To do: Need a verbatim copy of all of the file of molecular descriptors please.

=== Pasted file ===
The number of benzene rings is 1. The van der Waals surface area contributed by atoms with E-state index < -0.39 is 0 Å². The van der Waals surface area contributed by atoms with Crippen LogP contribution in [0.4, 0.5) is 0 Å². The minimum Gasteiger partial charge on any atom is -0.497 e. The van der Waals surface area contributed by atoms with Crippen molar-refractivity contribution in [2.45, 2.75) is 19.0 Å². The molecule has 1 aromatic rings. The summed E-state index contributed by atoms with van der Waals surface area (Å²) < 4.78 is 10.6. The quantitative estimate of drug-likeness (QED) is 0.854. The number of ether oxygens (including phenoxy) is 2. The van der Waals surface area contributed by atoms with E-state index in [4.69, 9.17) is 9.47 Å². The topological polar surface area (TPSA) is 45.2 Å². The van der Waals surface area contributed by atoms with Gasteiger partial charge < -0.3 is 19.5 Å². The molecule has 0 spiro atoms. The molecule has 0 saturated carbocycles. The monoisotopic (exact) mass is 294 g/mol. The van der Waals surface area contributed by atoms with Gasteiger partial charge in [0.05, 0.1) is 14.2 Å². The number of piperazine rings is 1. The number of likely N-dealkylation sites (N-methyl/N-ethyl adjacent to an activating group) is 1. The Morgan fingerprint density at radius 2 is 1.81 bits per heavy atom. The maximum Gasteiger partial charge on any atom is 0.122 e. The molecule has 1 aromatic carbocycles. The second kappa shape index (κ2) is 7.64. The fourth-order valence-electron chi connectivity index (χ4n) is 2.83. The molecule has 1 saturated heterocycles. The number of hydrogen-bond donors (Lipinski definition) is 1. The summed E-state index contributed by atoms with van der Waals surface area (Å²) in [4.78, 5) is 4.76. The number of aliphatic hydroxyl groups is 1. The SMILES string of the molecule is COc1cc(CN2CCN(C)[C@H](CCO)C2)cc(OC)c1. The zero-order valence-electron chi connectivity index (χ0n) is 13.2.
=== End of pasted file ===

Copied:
The number of benzene rings is 1. The van der Waals surface area contributed by atoms with E-state index < -0.39 is 0 Å². The van der Waals surface area contributed by atoms with Crippen LogP contribution in [0.4, 0.5) is 0 Å². The minimum Gasteiger partial charge on any atom is -0.497 e. The van der Waals surface area contributed by atoms with Crippen molar-refractivity contribution in [2.45, 2.75) is 19.0 Å². The molecule has 1 aromatic rings. The summed E-state index contributed by atoms with van der Waals surface area (Å²) < 4.78 is 10.6. The quantitative estimate of drug-likeness (QED) is 0.854. The number of ether oxygens (including phenoxy) is 2. The van der Waals surface area contributed by atoms with E-state index in [4.69, 9.17) is 9.47 Å². The topological polar surface area (TPSA) is 45.2 Å². The van der Waals surface area contributed by atoms with Gasteiger partial charge < -0.3 is 19.5 Å². The molecule has 0 spiro atoms. The molecule has 0 saturated carbocycles. The monoisotopic (exact) mass is 294 g/mol. The van der Waals surface area contributed by atoms with Gasteiger partial charge in [0.05, 0.1) is 14.2 Å². The number of piperazine rings is 1. The number of likely N-dealkylation sites (N-methyl/N-ethyl adjacent to an activating group) is 1. The Morgan fingerprint density at radius 2 is 1.81 bits per heavy atom. The maximum Gasteiger partial charge on any atom is 0.122 e. The molecule has 1 aromatic carbocycles. The second kappa shape index (κ2) is 7.64. The fourth-order valence-electron chi connectivity index (χ4n) is 2.83. The molecule has 1 saturated heterocycles. The number of hydrogen-bond donors (Lipinski definition) is 1. The summed E-state index contributed by atoms with van der Waals surface area (Å²) in [4.78, 5) is 4.76. The number of aliphatic hydroxyl groups is 1. The SMILES string of the molecule is COc1cc(CN2CCN(C)[C@H](CCO)C2)cc(OC)c1. The zero-order valence-electron chi connectivity index (χ0n) is 13.2.